Giant Papillary Conjunctivitis Revisited Treatment
BY TIMOTHY T. MCMAHON, OD, FAAO
My last column presented an enhanced method of grading GPC severity and "activeness." In this column I will discuss treatment decisions tied to this scale. Recall the three grading criteria: cause,
severity and degree of disease activity. Also recall that GPC is an allergic event primarily stimulated by one's own tear proteins. These are forced by a foreign object into deeper layers of the conjunctiva that normally don't see these proteins and can register them as foreign allergens.
You can treat GPC by 1) removing the source (foreign object), 2) cold compresses, 3) antihistamines and decongestants, 4) mast cell wall stabilizers and 5) steroids. Also try more frequent replacement of a patient's lenses if these are part of the picture.
I first group sources into those I can remove and those I can't. Next I look at the severity of the condition. Lastly, I consider the "activeness" of the condition, then I follow the guidelines illustrated in Table 1. I do tend to treat the condition more aggressively when the activity score is higher than the severity score.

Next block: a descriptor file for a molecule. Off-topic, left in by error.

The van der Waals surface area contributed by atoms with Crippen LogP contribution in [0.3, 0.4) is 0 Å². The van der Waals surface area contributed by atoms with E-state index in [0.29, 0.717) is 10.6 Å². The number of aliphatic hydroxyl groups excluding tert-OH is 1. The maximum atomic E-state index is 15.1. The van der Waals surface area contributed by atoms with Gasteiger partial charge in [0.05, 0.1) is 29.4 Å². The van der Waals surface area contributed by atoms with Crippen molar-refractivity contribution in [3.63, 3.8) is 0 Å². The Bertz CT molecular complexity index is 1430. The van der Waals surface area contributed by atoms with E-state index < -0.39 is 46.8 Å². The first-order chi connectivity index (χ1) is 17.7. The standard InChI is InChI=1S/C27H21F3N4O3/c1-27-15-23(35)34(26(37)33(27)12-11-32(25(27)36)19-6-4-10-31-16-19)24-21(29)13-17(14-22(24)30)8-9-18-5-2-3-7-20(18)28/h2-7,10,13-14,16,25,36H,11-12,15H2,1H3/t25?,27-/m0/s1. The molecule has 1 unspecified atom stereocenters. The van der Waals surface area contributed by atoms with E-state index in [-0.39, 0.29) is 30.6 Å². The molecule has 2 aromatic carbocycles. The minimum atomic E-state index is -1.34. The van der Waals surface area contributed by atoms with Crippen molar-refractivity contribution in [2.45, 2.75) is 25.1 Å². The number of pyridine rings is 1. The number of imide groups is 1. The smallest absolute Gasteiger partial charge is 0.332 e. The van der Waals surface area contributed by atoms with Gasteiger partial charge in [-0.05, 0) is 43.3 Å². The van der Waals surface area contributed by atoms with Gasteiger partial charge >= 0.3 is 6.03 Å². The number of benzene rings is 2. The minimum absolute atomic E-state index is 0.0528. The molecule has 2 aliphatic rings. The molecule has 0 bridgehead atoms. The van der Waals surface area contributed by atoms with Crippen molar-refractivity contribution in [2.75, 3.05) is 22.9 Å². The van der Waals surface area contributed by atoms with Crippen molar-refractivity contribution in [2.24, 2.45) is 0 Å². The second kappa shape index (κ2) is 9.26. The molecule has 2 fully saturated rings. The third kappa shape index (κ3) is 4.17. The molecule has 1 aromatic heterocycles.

To assess treatment effectiveness, evaluate conjunctival edema, injection, mucus discharge, apical staining of papillae and ptosis. The key is improvement in the activity score. The rate of improvement is variable and depends on the presence or absence of the inciting source, sufficiently aggressive therapy, the season and the presence of current active allergic symptoms from other causes such as hay fever. Occurrence and recurrence of GPC is greater during late spring to early fall in the United States.
When is it safe to return to lens wear? I normally want to see a severity score of 2+ or less, and activity score of 1+ or less, as well as an absence of symptoms including mucus in the nasal canthi in the mornings and a resolution of ptosis. For hydrogel wearers not in frequent replacement lenses, I move them into this modality. Discourage extended wear. Recurrence of GPC in extended wear is a virtual certainty.
Dr. McMahon is an associate professor and
Director of the Contact Lens Service at the University of Illinois at Chicago Dept. of Ophthalmology & Visual
Contact Lens Spectrum, Issue: March 2001